The problem with this is that Mercedes does not perform well under pressure. The team makes small mistakes, and it all adds up. Following a shunt earlier in the race, Bottas had a disastrous 11-second pit stop.
The other problem Merc is facing is Hamilton's engine. It needs some upgrades and Mercedes confirmed today that Hamilton will be taking a five-spot grid penalty. Even if he manages to come first in the sprint race, he'll likely end up a few spots behind Verstappen on the grid. If Perez is between him and Verstappen, he's facing even more of an uphill battle.
There's been a lot of talk about tracks that favor specific teams. The Red Bulls' high-altitude dominance was perfectly illustrated by Verstappen's epic 17-second win, but Lewis Hamilton came in second, keeping a supposedly much faster Perez at bay.
The same thing happened in Austin. Everyone predicted an easy win for Mercedes, but Max Verstappen drove an epic nine laps at the end, keeping the Brit from overtaking him.
Red Bull has one big thing in its favor. It's a well-oiled machine, and everyone knows their role perfectly. Perez is thrilled in his supporting role, gaining more points and respect than he did in any other team he drove for. Max is obviously the star, but both drivers get equal support. Even the pit crew spends time practicing stops without the drivers. Two people will push the car into the slot, and the team will do a tire swap. It's that kind of dedication that gets a stop down to 2.2 seconds.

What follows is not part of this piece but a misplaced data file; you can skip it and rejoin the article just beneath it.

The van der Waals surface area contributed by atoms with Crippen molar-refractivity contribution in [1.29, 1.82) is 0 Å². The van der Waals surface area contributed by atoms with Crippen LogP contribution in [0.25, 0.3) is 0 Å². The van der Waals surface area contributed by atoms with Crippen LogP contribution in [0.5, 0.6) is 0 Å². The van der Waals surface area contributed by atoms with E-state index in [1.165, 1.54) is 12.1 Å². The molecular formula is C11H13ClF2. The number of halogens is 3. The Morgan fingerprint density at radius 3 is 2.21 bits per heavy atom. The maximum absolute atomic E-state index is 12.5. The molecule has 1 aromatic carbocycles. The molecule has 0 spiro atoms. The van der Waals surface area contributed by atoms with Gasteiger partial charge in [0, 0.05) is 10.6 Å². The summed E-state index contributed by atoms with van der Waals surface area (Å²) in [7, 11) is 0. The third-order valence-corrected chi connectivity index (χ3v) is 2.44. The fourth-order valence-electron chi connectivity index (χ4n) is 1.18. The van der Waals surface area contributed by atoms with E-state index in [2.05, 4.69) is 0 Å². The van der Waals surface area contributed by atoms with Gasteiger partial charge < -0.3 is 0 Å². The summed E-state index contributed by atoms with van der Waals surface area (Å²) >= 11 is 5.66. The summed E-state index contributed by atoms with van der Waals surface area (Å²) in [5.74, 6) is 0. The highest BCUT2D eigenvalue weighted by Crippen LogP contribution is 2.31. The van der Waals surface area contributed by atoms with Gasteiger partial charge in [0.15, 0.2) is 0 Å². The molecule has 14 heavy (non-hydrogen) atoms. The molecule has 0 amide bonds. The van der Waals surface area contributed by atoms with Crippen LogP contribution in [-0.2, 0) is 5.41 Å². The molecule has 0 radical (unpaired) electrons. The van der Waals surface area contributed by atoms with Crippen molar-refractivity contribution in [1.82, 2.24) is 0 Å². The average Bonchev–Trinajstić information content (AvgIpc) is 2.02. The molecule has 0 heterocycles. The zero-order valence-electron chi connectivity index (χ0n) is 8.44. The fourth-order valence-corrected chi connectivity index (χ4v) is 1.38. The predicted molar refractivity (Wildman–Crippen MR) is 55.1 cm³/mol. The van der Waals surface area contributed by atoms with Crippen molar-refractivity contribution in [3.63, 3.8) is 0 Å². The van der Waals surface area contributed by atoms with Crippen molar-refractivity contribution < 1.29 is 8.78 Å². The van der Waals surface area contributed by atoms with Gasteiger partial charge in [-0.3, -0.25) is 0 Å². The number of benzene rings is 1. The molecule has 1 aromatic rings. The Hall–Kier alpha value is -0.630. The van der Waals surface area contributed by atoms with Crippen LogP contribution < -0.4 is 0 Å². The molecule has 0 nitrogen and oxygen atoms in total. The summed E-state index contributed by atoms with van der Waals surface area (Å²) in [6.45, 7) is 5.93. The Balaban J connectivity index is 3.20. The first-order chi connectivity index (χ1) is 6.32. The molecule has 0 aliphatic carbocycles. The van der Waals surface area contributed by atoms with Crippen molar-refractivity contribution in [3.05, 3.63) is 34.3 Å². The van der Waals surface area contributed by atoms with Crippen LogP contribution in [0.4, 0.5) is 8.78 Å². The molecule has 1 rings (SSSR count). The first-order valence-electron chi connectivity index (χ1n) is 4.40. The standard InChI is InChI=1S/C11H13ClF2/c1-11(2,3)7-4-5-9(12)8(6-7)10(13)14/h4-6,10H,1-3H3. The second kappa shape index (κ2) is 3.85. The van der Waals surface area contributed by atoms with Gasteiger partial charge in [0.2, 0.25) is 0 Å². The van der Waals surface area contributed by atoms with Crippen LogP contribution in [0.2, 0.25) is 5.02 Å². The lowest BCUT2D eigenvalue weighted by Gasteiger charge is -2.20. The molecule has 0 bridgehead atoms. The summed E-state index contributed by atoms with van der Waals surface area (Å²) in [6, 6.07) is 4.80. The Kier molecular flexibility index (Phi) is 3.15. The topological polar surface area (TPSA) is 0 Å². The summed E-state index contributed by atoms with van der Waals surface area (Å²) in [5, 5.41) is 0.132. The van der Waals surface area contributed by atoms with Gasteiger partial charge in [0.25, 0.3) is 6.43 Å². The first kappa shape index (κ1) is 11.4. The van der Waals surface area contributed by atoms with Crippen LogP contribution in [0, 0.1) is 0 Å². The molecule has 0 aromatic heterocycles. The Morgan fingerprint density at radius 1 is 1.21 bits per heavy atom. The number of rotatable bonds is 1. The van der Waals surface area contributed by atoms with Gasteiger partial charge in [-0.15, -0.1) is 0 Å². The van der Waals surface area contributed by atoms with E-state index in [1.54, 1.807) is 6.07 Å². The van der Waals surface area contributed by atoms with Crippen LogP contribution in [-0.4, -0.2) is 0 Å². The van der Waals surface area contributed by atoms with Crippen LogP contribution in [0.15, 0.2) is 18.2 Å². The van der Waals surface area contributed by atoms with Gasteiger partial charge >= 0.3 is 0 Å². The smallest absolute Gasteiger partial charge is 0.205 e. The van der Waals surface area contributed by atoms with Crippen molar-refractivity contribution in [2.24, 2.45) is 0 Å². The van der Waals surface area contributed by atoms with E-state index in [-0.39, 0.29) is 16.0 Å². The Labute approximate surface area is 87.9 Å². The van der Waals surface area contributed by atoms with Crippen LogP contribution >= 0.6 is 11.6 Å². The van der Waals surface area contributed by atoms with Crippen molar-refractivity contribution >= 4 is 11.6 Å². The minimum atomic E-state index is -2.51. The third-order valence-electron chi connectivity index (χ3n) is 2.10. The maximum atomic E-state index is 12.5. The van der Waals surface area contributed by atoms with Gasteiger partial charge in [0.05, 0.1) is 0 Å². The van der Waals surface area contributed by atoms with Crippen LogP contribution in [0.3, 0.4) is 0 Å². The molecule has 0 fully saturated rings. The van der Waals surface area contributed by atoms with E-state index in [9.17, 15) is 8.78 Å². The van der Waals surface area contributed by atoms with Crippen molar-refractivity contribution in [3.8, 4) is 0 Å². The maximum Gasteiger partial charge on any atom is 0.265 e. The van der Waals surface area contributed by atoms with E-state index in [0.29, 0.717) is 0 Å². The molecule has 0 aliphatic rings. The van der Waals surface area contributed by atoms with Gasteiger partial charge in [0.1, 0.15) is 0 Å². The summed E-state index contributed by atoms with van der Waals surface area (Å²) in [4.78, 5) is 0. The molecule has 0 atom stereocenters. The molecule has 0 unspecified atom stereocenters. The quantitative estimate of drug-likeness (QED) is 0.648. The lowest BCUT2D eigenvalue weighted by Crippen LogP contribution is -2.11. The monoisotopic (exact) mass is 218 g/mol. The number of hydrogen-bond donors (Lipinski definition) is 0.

Red Bull's strategy is a bit of a cliche, but going out and giving it your best as a team is working for them.
As we said in our Mexican Grand Prix review, Gasly was on top form. He came in fourth, comfortably ahead of the midfield. He's on a mission to prove that he deserves that promotion from AlphaTauri to Red Bull. However, we're not entirely sure whether that second seat will open up soon, given Max and Checo's functioning relationship. Perhaps another team?
In any case, Gasly has a history with Interlagos. He scored his first podium there, and you can be sure that he'll be after a repeat performance.
We know he can do it and that his car is fast. Add an additional layer of motivation, and Gasly could be looking at another podium.
We all know that Bottas is jumping over to Alfa Romeo following the Iceman's retirement. We hope his contract includes a Giulia QV. This late in the game, we assumed he'd partner up with current Alfa driver, Antonio Giovinazzi. This week Giovinazzi lost his seat, however. Alfa didn't say why, but Giovinazzi clashed with the team in Mexico. He also disobeyed team orders in Turkey.
That means there's an unoccupied seat in F1, which rarely happens. Will we see a familiar face return, or will someone want to move over to Alfa? The only person we can think of is Mick Schumacker, considering his connection with Ferrari. Mick already signed with Haas for next year, but perhaps there is a way to get out of the contract. Guenther Steiner will likely end up swearing more than usual, but that will just make the next season of Drive to Survive even more entertaining.